No 88 - Ferris Bueller's Day Off
Director - John Hughes
I have been proved wrong. Toy Story was not my hundredth blog. Don't Look Now was.... I have been erroneous. I apologise.
This weekend I have enjoyed the delights of the London Film Festival and have been fortunate to see three fantastic films: The Road - bleak, harrowing and full of hope. Fantastic Mr Fox - Gorgeous anarchic excellence. Cold Souls - quirky and slow burn and lovely. However none of them are on the list (though the next time they do one, The Road should be there) so I won't dwell on it.
This morning, well... this afternoon... I dragged my broken hungover body off to watch films and watched this genius snapshot of John Hughes brilliance.
This film is brilliant because of the bizarre presentation, actively breaking the fourth wall as Ferris discusses his thoughts directly to the camera. Plans on how best to skip school, his thoughts on Cameron, his best friend. His worries about new school. Rather than a narration, every seen is punctuated by Ferris talking straight to camera, or looking straight to camera. This is a film where the lead allows us to share the joke, where the lead acknowledges that we are in on it.
It also helps us to relate quickly to Ferris, who is instantly likable - though it may be early on, this is a career best performance from Matthew Broderick. Ferris is charismatic, witty, brave and impossibly cool. IMPOSSIBLY cool. Like, so cool that the film becomes a fantasy - there is no way Ferris would get away with the shit he pulls. But he does. With aplomb. It is not a serious situation. It is a fantasy and Ferris is pure wish fulfillment.
Oh, he's very popular Ed. The sportos, the motorheads, geeks, sluts, bloods, wastoids, dweebies, dickheads - they all adore him. They think he's a righteous dude.
I mean - just look at the twist and shout scene. That is fantasy. That is not real life,
Whilst Ferris is fabulous, the other cast are equally exciting. Firstly, I wish to discuss Ed, the dean of Ferris' college, played by Jeffrey Jones. I was about to say that he is another figure of excellent 80s and 90s cinema (especially playing satan in Stay Tuned) who is no longer prominent. However... IMDB informed me he is in Deadwood. Another reason to check it out.
As the principal of the school, Ed seems woefully unprofessional. Skipping school in order to spy on someone who he believes (correctly) is truanting. Rather than go through the official channels, he decides to break into Ferris' home and spy on him. Cue hundreds of hilarious hi jinks as he gets gradually more bedraggled, attacked and ridiculed.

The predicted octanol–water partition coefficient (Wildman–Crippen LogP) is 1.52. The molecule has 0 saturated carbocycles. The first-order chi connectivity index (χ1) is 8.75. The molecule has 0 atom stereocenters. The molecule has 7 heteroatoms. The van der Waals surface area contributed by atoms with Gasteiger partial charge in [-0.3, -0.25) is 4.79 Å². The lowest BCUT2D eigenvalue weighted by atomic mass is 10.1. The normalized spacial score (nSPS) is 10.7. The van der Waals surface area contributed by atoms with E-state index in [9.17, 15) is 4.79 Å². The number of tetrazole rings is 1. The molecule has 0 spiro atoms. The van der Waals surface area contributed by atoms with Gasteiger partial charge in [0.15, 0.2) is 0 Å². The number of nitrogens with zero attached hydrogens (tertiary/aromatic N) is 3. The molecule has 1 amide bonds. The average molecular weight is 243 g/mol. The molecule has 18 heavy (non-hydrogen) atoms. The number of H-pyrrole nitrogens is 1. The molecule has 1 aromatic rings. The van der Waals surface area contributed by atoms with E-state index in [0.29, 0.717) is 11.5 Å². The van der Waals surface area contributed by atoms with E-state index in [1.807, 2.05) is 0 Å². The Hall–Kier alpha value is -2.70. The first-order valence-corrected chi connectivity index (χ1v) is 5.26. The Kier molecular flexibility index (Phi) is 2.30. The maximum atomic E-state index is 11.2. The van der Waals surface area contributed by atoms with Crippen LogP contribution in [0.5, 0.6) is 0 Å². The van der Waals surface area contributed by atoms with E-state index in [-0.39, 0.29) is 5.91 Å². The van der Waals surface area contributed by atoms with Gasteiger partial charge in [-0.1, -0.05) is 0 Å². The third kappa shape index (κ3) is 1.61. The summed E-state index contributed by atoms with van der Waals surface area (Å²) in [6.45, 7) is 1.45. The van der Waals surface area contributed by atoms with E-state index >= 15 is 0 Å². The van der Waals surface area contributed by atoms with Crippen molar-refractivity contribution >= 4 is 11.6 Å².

John Hughes did not treat his teacher characters kindly.
One teacher that does get away without looking ridiculous is the Economics Teacher played by Ben Stein. I really like Ben Stein's performances in films. He is so monotone and dead pan. His constant repetition of Bueller is a tiny but hilarious scene.
The final, important character is Cameron. He is so fabulous. His transformation from uptight to relaxed and joyous to his final angry desperate breakdown. He is the pivotal character in this film. It is about the power that Ferris has over his friends - it is wonderful.
The most moving scene in the entire film is the moment where Cameron looks at "A Sunday Afternoon On The Island Of La Grande Jatte" by Georges Seurat. The editing is done so wonderfully and Alan Ruck's performance is so moving. It is lovely to watch.
This film is all about Cameron. Cameron and his father's fabulous fabulous car. It may be Ferris Bueller's day off, but it is Cameron Frye's film. He is the one who is changed. He is the one who has the experiences. He is the one who has the development. He is also the one who trashes a potentially priceless car and has the most repercussions to deal with.
Ferris doesn't change - he is just a flighty breeze. Strutting through life with a confidence and brazenness which no one else can touch.
Like I said.... Ferris Bueller is impossibly cool!